Review: Cinemax ‘The Knick’ Is Early Fall’s Best New Drama

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Bottom Line: Make every effort to see Cinemax’s “The Knick,”  a period piece (1900)  10-part drama series led in the cast by Clive Owen, never better as a brilliant addicted physician at a run down hospital in a marginal neighborhood besieged by the huddled masses of the times… the new Irish, Italian, Polish, Russian and Jewish immigrants coming to the states as the established Yankees deal with the diseases that come with the poverty and their old country lack of hygiene and odd customs.

The immigration issues we are dealing with today and the arguments we hear suddenly seem so familiar.

Sexism, racism, class warfare and the dawn of modern medicine collide in this fantastic drama that pits great minds, prejudices of the times and love and sex all woven together with stellar casting, exceptional writing, and knockout performances by Owen as Dr. Thackery, Andre Holland as Dr. Algernon Edwards, the first black physician in a “white” hospital, and rockstar (U2) Bono’s daughter Eve Hewson as a stone cold revelation as Lucy Elkins, a West Virginia nurse who becomes a muse and savior of sorts to Owen’s tortured genius Thackery.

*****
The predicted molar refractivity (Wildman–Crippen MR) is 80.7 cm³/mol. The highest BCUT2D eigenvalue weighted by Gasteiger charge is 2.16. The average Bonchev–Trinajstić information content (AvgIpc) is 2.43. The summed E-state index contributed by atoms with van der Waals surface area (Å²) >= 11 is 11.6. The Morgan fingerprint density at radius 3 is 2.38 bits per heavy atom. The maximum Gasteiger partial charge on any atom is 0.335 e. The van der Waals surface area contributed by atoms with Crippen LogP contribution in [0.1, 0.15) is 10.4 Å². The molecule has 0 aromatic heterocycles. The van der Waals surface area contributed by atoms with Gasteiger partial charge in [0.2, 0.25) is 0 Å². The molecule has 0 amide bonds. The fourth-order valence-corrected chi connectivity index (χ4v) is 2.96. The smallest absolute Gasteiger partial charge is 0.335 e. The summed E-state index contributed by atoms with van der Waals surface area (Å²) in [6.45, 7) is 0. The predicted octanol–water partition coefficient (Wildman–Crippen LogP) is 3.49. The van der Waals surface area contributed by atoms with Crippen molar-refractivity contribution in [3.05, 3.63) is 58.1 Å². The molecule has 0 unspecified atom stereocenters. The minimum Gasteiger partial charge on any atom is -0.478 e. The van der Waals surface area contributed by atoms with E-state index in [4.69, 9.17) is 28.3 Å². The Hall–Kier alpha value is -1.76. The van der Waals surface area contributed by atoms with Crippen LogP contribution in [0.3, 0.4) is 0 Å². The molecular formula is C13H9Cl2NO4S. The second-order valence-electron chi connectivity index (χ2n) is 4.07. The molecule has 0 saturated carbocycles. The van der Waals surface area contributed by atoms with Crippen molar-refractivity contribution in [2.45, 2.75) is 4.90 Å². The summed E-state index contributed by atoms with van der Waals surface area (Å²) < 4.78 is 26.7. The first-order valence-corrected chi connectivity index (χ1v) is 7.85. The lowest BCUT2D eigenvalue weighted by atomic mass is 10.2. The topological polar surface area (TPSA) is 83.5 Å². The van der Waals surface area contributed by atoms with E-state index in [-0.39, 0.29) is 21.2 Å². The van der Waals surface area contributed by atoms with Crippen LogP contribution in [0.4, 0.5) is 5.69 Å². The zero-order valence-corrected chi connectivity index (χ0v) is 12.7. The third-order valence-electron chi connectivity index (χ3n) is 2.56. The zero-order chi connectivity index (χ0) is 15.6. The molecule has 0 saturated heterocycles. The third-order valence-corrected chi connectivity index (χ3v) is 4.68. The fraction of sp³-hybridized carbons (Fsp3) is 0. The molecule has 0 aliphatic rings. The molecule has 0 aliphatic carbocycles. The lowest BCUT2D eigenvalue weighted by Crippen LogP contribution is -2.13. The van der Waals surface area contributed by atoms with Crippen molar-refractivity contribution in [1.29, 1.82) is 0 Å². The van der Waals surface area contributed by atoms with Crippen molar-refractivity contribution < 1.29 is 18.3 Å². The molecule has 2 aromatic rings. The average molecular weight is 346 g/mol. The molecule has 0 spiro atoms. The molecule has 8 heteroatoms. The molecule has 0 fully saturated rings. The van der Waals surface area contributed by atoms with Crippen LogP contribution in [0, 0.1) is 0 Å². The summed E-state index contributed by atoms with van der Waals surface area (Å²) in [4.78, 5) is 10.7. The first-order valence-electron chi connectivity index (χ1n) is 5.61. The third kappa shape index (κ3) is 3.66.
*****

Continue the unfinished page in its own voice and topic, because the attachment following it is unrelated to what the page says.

Also Juliet Rylance dazzles as patrician hospital administrator and owner Cornelia Robertson; Chris Sullivan is larger than life as tough former Irish orphan now New York ambulance driver Tom Cleary and his odd partner in crime, intellectual nun Sister Harriet, played ever so beautifully by Cara Seymour.

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Michael Angarano is pitch perfect and kind as Dr. Bertram “Bertie” Chickering, Jr. and his haughty peer Dr. Everett Gallinger is played by Eric Johnson, the put upon white man who is just beside himself as Thackery comes to respect and admire a black doctor (Algernon) who will work side by side with him at a time when free blacks were being lynched in the streets still.